Though a glance at the headings to each section will show that there are many different types of life insurance policy, the basic aim of all life insurance is simple. It is to provide a guaranteed sum (the "sum assured") on the death of the insured life or at a specified future date (the "maturity date") in the case of an endowment policy.
The sum assured may be needed to pay off a mortgage if the breadwinner (or one of them) dies, or to help a widow (or widower) bring up a family, or to start a business, or to go on the holiday of a lifetime, or to provide a lump sum for a child when it comes of age, or to provide for a comfortable retirement, or to pay school fees, or to meet capital transfer tax (CTT) liabilities on a family business, or . . . the list is endless.
There really is no end to it, for life insurance can be used to meet almost any future financial need or commitment and, properly used, is often the cheapest and most effective way of doing so.
If this is the case, why then is it an axiom in the life insurance business that "life insurance is never bought but always sold"?
The reason is that life insurance's most basic function is protection.
This indeed is what is unique about it, for you can invest in a hundred and one ways for the future, but only life insurance enables you to guarantee financial security for your dependants. And it is this protective function of life insurance that most often puts people off the subject entirely, since it entails consideration of the possibility of one's own untimely death.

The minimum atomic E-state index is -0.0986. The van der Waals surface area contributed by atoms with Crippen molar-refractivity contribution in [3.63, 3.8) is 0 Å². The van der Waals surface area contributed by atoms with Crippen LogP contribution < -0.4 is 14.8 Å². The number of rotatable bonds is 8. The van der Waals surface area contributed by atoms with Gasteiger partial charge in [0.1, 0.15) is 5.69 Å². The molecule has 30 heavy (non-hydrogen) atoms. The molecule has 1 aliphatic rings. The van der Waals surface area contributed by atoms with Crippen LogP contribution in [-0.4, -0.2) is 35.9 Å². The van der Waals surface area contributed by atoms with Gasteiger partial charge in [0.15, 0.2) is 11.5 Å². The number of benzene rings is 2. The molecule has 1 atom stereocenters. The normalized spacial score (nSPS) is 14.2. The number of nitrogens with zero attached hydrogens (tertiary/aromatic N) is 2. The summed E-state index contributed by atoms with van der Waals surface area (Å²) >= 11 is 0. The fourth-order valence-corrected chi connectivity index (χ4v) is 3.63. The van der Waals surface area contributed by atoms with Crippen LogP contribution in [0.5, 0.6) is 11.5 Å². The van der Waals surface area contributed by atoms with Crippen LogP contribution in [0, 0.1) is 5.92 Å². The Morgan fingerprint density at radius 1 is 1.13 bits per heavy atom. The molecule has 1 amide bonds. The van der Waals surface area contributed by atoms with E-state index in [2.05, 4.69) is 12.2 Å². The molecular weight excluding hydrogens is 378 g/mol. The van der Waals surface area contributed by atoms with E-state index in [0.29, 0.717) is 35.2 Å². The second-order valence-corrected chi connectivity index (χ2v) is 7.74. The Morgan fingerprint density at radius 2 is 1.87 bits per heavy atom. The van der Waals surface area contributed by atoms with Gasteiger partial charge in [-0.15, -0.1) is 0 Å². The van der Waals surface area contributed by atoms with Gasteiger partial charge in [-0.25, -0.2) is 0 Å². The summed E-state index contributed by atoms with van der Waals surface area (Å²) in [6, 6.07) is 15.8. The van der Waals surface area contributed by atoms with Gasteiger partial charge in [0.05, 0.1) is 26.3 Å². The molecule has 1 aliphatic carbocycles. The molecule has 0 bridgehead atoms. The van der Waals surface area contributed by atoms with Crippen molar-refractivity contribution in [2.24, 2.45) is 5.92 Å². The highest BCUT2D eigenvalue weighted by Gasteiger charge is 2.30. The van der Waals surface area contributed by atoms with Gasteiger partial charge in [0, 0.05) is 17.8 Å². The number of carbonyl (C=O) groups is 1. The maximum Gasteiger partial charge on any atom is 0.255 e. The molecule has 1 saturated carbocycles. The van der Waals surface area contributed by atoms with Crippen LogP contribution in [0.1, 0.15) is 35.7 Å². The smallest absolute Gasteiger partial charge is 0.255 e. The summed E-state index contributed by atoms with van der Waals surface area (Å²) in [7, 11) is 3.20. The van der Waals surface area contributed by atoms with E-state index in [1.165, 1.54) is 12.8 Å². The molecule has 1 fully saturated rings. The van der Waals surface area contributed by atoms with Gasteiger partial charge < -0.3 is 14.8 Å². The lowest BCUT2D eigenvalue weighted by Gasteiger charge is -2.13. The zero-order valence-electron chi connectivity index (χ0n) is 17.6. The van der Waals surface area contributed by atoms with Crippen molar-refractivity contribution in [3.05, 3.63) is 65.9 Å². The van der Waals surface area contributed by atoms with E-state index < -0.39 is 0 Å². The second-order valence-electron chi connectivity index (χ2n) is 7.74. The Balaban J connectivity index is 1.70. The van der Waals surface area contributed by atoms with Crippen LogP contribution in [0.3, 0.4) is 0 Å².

Certainly, looked at in subjective, individual, terms this is not a happy subject, so let us look at it instead in terms of numbers. It is based on the mortality experience of the population of England and Wales during the period 2012-4. If that experience applies for all subsequent years, then of 10,000 men age 30 today, 1,624 will not live past the age of 60 and a further 996 will not see their sixty-fifth birthday.
Life insurance has been a firmly established part of the British financial scene for over 100 years, and today it has two crucial functions to perform. On the one hand it provides individuals with a way of protecting themselves and their families against unforeseen future disaster and of saving for the future, and on the other it gathers together all these individuals' small savings and invests them together to produce greater wealth. In the first instance this strategy benefits policyholders, but in the long run it also benefits the community as a whole.
Life insurance companies have thus... see: Life Insurance in the Modern World